Wow, seems like if there’s so much crime in the Black community, maybe you’re failing at policing! Perhaps you should try doing something other than street checking people to prevent crime and address violence! I want to note here, of course, that the police selected crimes in which Black people are overrepresented, leaving out statistics on other violent crimes such as sexual assault. But those statistics might suggest that the police should be walking around campuses in the South End stopping white male students and entering their information in a database.
Again, remember that “police leaders,” facing a report into deep-seated generational racism in the police force, decided the best way to address this was to show up to a meeting with a one-page memo that could be filed under the “Black crime” tag on Breitbart. Thanks for participating though, guys.
Here on page 87, the police attempt to defend themselves by arguing that actually they do even more street checks on Black people that we don’t even know about!
Most of the time people do not know a street check has been done on them. The street checks are submitted after the interaction and I suggest most (but not all) of the interactions are related to police observations or encounters during police carrying out their lawful duties.
Apparently, the problem with street checks according to the police is us knowing about them, not the police doing the check. It’s interesting how this officer doesn’t seem to think that submitting the data matters in any way, as if we’re dealing with a toddler playing hide and seek who thinks that they’re invisible because they have their hands over their eyes.
One of the more telling quotes in this part of the report comes on page 89:
As one officer noted, “At the very least we have a serious public relations problem.”
Truer words to tell on yourself were never spoken. The police don’t see this as an issue of rights. Street checks are only a problem because they make the police look bad. Keep this in mind when the police tell the media how seriously they take this issue.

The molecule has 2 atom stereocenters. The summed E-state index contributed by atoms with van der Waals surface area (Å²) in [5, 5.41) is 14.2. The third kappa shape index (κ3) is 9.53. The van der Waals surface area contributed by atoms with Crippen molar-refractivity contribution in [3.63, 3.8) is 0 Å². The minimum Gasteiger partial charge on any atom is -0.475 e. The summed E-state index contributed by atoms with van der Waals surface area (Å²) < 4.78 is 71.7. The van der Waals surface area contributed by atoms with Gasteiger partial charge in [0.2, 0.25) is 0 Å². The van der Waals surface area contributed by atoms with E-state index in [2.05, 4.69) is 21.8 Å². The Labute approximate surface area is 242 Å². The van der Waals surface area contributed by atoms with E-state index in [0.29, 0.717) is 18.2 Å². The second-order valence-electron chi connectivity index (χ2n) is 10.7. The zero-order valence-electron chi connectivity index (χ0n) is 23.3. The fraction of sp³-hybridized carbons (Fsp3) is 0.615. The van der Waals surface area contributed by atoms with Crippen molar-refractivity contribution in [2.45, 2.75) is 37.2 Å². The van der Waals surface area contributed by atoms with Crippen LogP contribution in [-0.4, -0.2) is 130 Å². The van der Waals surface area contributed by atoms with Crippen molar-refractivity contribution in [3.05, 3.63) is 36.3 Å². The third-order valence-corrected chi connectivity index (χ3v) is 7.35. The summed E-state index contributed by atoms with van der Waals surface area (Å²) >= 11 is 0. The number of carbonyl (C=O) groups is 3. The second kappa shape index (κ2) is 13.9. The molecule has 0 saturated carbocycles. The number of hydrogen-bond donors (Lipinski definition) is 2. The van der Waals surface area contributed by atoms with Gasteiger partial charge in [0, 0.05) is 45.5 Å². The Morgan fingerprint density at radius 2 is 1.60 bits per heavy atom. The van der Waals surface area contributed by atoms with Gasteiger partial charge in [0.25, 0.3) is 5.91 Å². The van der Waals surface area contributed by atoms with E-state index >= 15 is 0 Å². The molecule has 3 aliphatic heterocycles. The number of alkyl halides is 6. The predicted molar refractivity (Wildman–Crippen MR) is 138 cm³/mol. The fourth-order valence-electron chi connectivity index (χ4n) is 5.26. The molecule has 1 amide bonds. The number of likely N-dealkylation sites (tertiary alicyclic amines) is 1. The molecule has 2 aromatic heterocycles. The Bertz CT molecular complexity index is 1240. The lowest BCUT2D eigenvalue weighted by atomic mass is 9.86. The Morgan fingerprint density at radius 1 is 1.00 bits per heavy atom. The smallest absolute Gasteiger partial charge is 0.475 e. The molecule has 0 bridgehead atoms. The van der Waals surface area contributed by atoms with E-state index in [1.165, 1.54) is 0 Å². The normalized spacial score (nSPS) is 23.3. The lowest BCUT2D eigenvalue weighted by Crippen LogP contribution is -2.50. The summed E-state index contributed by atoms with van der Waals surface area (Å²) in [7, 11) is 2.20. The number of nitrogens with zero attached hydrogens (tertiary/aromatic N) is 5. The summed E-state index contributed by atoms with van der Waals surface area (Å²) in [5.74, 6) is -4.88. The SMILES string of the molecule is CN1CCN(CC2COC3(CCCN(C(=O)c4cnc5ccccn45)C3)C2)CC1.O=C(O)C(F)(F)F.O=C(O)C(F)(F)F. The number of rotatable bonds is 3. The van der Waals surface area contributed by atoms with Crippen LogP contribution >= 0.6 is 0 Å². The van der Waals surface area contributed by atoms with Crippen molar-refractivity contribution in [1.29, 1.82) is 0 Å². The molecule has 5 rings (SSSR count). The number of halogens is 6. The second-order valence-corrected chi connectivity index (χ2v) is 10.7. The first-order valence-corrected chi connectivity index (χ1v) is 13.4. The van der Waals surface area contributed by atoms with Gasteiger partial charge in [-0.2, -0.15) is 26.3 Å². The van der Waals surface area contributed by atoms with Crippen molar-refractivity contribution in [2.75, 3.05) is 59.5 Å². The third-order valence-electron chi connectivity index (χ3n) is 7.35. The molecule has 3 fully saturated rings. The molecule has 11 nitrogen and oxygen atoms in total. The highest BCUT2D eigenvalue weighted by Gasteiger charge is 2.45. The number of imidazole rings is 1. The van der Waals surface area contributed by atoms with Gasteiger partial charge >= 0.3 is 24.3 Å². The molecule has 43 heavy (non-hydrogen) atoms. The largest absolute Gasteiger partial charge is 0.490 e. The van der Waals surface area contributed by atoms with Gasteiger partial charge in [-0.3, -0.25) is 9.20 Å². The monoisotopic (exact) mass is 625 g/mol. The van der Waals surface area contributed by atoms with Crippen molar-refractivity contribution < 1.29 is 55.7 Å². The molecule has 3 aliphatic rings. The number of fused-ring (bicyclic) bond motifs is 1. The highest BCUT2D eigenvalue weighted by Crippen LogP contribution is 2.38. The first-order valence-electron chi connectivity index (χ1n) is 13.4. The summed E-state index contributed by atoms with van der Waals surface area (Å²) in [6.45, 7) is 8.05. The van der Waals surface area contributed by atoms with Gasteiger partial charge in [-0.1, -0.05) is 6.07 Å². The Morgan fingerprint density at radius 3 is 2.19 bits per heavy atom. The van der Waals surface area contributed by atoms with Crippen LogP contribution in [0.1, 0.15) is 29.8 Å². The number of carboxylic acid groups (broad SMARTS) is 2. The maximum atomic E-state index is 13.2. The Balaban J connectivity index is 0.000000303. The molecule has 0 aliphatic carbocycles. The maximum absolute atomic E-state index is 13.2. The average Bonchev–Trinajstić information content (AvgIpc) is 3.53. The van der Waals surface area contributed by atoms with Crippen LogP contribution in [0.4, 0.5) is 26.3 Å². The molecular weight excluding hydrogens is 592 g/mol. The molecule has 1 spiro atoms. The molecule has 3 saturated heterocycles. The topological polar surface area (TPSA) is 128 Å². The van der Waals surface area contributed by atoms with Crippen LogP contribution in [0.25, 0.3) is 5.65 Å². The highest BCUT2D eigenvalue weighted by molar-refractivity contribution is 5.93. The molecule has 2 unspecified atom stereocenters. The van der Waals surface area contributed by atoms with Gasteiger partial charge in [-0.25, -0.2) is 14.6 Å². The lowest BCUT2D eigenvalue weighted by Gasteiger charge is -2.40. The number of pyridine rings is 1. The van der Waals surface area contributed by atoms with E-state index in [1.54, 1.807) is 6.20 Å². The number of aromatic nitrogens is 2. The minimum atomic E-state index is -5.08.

Then we hit the section where we hear about how racially profiling people is really hard on the police, and how victimized they are by their own racial profiling:
Truthfully, I am sometimes scared of interacting with Black people. Anything you do they might accuse you of being racist – even if they have broken the law. I don’t know how many times I have stopped someone, at night, for speeding. Then, when I approach the car, the civilian will accuse me of racial profiling. I didn’t even know their race when I decided to stop them. How do you deal with that? How do you convince the person that you are fair? It’s so stressful. Sometimes I just wished I could work in an all-White community, so I could avoid this racism crap.
Black people don’t have races at night! I especially like how Black people talking about racism scares the people who have been accused of pulling Black people from cars, slamming them on hoods, pushing them onto the ground, handcuffing them, and threatening them with criminal charges. But when Black people use words it’s very frightening.
By all means, though, go police the all-white communities. Do any “all-white” communities even exist except in this officer’s fantasy of the lost utopia before Black people ruined everything?
I like this quote:
I really don’t understand why they don’t like us.
Then there’s this hot mess on page 90. I’m not a police detective myself, but since the section starts with talking about the “Ferguson effect,” something Police Chief Jean-Michel Blais has gone on and on about in the past, I’m going to register a suspicion that we might be looking at a quote from him.